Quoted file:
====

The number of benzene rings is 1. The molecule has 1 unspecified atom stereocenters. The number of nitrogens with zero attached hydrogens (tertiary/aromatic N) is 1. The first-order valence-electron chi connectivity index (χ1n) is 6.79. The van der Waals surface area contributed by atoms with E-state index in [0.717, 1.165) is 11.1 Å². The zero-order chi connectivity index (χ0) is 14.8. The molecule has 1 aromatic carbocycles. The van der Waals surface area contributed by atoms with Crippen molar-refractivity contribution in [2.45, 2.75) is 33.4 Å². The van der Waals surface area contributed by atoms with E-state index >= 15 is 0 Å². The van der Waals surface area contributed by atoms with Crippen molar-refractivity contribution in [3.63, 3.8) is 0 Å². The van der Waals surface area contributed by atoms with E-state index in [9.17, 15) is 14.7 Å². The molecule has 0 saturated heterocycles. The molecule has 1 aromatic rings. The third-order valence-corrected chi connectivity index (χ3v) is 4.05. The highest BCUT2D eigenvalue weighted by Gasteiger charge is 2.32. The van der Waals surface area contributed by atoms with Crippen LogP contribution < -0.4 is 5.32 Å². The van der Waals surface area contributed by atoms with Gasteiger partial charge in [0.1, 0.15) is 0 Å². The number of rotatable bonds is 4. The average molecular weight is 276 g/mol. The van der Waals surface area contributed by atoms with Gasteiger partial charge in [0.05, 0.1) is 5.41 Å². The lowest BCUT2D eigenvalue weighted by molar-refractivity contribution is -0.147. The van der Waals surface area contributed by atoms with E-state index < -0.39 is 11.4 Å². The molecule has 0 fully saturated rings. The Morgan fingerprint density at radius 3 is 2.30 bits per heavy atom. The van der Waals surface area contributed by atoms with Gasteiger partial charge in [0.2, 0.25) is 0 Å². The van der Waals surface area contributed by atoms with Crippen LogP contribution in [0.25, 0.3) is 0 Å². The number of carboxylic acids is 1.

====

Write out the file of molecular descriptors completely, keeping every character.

The number of benzene rings is 1. The molecule has 1 unspecified atom stereocenters. The number of nitrogens with zero attached hydrogens (tertiary/aromatic N) is 1. The first-order valence-electron chi connectivity index (χ1n) is 6.79. The van der Waals surface area contributed by atoms with E-state index in [0.717, 1.165) is 11.1 Å². The zero-order chi connectivity index (χ0) is 14.8. The molecule has 1 aromatic carbocycles. The van der Waals surface area contributed by atoms with Crippen molar-refractivity contribution in [2.45, 2.75) is 33.4 Å². The van der Waals surface area contributed by atoms with E-state index >= 15 is 0 Å². The van der Waals surface area contributed by atoms with Crippen molar-refractivity contribution in [3.63, 3.8) is 0 Å². The van der Waals surface area contributed by atoms with E-state index in [9.17, 15) is 14.7 Å². The molecule has 0 saturated heterocycles. The molecule has 1 aromatic rings. The third-order valence-corrected chi connectivity index (χ3v) is 4.05. The highest BCUT2D eigenvalue weighted by Gasteiger charge is 2.32. The van der Waals surface area contributed by atoms with Crippen LogP contribution < -0.4 is 5.32 Å². The van der Waals surface area contributed by atoms with Gasteiger partial charge in [0.1, 0.15) is 0 Å². The number of rotatable bonds is 4. The average molecular weight is 276 g/mol. The van der Waals surface area contributed by atoms with Gasteiger partial charge in [0.05, 0.1) is 5.41 Å². The lowest BCUT2D eigenvalue weighted by molar-refractivity contribution is -0.147. The van der Waals surface area contributed by atoms with E-state index < -0.39 is 11.4 Å². The molecule has 0 fully saturated rings. The Morgan fingerprint density at radius 3 is 2.30 bits per heavy atom. The van der Waals surface area contributed by atoms with Gasteiger partial charge in [0.2, 0.25) is 0 Å². The van der Waals surface area contributed by atoms with Crippen LogP contribution in [0.25, 0.3) is 0 Å². The number of carboxylic acids is 1.